Our past defects can affect our future if we allow them to. The only way I began to address my problems was to engage in Relationship Therapy, not for dating purposes but to learn how to change my attitude toward people.

The other golden nugget was that I had to change my thinking pattern. I had to surrender all and wipe the slate clean to work on myself. I had to recondition my mind, which was filled with echoes of influences of negativity in the past years and revisit my behaviours.

It did not mean letting go of my values and principles. It was about me being true to myself without any outside interference.


A good psychotherapist will admit that they are not always right and that you must think to process the information in your way. They are there to guide you and encourage you to reach your potential.

My Beloved Father always told me, ‘Parents get it wrong sometimes because they don’t have all the answers; they are human.’

I am being true to myself; I can only take people in small doses, and then I must be alone to have my ME time. I was not born to be a mother, a wife, or to cohabit. I am a better person when I am by myself.

Disrespect, dishonesty, and selfish behaviour will fail relationships and marriages.

Sometimes people are happy to remain in their comfort zone because they believe it is better the devil, you know, or they lack the confidence and self-esteem to move on.

I have always been aware of a dying relationship after being in an on-and-off, two-decade, too-long relationship from when I was nineteen. The hardest part is breaking up because of the fear of the impact this may have on your emotional and mental health.

I have since learnt that the worse pain is when you put up, shut up, and find you have wasted years on that one individual missing a better opportunity to improve your life.

For those who want to work on a relationship they feel is worth saving, I suggest a new routine or a change to reactivate it and an open and honest chat with your partner.


There is always the possibility that you may outgrow your partner or feel like you no longer find anything attractive about them because of the attitude they have taken towards life, especially when they have given up on themselves.

I have failed relationships because of my lack of physical connection. My obsession with cleanliness and never being present. I limited my options by not wanting to go on holiday due to the panic of spending too much money or a failed preparation.

However, I am not taking the full blame as humans need to claim that they have their defects, not appreciating things from my perspective, taking things for granted and making me feel intimidated, as a female, in front of their friends. Of which I no doubt will speak out!

I have never wanted to share my whole life with anyone and have no problem with a little time without contact.

A healthy relationship should not be one-sided in any way. There must be a balance.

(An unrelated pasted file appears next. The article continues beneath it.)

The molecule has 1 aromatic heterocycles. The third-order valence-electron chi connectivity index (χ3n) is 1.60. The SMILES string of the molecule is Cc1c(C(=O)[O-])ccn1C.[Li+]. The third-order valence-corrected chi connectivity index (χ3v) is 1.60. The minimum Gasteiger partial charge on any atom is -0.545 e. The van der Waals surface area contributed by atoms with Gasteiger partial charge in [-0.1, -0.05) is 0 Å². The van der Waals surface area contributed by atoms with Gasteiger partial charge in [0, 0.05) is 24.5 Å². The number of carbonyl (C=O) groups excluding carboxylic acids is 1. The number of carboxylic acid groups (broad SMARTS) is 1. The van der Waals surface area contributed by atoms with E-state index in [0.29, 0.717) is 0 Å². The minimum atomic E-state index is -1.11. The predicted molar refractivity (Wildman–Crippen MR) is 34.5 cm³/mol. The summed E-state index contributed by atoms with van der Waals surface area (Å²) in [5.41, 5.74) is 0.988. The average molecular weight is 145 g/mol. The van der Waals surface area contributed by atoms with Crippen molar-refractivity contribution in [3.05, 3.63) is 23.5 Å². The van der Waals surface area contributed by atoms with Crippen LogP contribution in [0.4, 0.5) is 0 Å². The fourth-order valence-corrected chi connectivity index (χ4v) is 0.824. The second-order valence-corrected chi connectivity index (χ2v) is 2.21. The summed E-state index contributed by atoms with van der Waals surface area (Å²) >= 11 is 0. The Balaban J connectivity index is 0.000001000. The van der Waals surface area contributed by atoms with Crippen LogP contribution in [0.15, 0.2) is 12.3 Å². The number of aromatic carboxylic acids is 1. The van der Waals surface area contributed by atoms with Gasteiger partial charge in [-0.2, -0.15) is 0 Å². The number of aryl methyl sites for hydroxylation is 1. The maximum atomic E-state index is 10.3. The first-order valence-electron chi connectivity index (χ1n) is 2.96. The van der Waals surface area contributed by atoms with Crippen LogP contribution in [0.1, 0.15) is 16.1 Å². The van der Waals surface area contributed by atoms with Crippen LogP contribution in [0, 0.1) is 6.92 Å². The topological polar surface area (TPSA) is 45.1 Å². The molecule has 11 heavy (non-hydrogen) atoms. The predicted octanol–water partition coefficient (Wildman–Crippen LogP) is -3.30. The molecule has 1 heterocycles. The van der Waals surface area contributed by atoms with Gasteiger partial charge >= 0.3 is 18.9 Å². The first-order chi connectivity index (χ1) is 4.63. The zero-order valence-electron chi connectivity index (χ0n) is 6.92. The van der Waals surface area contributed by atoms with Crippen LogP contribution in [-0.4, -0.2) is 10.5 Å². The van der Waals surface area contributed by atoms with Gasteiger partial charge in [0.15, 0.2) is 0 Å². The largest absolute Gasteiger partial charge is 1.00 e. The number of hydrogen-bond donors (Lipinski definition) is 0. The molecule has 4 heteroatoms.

I would have never fitted the criteria of how I wish I could have been in the right circumstances, obviously with realistic expectations.

I would have liked to be fully present and not think about tomorrow or next week when I should have been concentrating on the moment.

I would have liked to of been more physically affectionate, as I have only ever verbally shown that I care.

I would have liked to overcome my paranoia and distrust and take a moderate risk instead of closing my mind altogether.

I have always openly communicated, but I need to be more patient with the people who like to over-elaborate.

I choose not to entertain dramatic events like arguing as there will never be a healthy balance amongst the sexes, especially when controlled by ego.

Is there such a thing as constructive arguing?

After the honeymoon period, people can get too comfortable and lazy that it becomes an everyday routine of boring things.

For example, they are spending their entire time watching what they like on TV and not considering others’ interests.

They spend the entire day on their mobile phones and are not present.

The only way I can wrap this one up into a perfect gift bow is to say that if you want to work on a new or old relationship, you have to be honest with yourself and stop finding excuses for others’ bad behaviour; it means that you will have to live miserably for the rest of your life.


Affection is an important part of a relationship. Humans need to feel wanted and accepted. If you have a problem like me, you must discuss it with your partner.


There are solutions to arguments if you treat each other respectfully and take the time to hear each other out. Peace will be found in an equal resolution.

In everything, there must be a balance.

Natalie M Bleau

The Scripture of Balance

Leave a Reply

Your email address will not be published. Required fields are marked *

This site uses Akismet to reduce spam. Learn how your comment data is processed.